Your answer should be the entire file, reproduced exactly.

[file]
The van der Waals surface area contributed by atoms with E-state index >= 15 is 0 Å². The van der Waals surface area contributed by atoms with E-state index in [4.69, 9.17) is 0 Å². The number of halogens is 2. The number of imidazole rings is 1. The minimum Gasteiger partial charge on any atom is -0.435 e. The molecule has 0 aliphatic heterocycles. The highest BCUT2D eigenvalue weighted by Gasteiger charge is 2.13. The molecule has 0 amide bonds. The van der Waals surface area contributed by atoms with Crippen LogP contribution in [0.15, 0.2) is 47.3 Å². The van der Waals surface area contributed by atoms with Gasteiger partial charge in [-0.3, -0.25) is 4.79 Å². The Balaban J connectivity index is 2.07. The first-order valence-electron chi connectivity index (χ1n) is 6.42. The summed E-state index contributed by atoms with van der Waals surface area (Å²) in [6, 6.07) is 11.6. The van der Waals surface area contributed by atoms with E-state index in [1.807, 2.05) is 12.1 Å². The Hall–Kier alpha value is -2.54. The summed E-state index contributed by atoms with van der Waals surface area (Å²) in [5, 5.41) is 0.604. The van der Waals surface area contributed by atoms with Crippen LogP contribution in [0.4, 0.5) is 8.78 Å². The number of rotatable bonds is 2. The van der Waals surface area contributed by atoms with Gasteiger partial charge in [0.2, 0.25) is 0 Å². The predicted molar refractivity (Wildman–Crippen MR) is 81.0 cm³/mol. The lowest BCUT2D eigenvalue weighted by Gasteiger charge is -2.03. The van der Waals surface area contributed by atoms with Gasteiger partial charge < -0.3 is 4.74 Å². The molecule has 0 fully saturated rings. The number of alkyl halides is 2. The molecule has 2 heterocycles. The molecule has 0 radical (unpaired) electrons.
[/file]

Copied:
The van der Waals surface area contributed by atoms with E-state index >= 15 is 0 Å². The van der Waals surface area contributed by atoms with E-state index in [4.69, 9.17) is 0 Å². The number of halogens is 2. The number of imidazole rings is 1. The minimum Gasteiger partial charge on any atom is -0.435 e. The molecule has 0 aliphatic heterocycles. The highest BCUT2D eigenvalue weighted by Gasteiger charge is 2.13. The molecule has 0 amide bonds. The van der Waals surface area contributed by atoms with Crippen LogP contribution in [0.15, 0.2) is 47.3 Å². The van der Waals surface area contributed by atoms with Gasteiger partial charge in [-0.3, -0.25) is 4.79 Å². The Balaban J connectivity index is 2.07. The first-order valence-electron chi connectivity index (χ1n) is 6.42. The summed E-state index contributed by atoms with van der Waals surface area (Å²) in [6, 6.07) is 11.6. The van der Waals surface area contributed by atoms with E-state index in [1.807, 2.05) is 12.1 Å². The Hall–Kier alpha value is -2.54. The summed E-state index contributed by atoms with van der Waals surface area (Å²) in [5, 5.41) is 0.604. The van der Waals surface area contributed by atoms with Crippen LogP contribution in [0.4, 0.5) is 8.78 Å². The number of rotatable bonds is 2. The van der Waals surface area contributed by atoms with Gasteiger partial charge in [0.2, 0.25) is 0 Å². The predicted molar refractivity (Wildman–Crippen MR) is 81.0 cm³/mol. The lowest BCUT2D eigenvalue weighted by Gasteiger charge is -2.03. The van der Waals surface area contributed by atoms with Gasteiger partial charge < -0.3 is 4.74 Å². The molecule has 0 fully saturated rings. The number of alkyl halides is 2. The molecule has 2 heterocycles. The molecule has 0 radical (unpaired) electrons.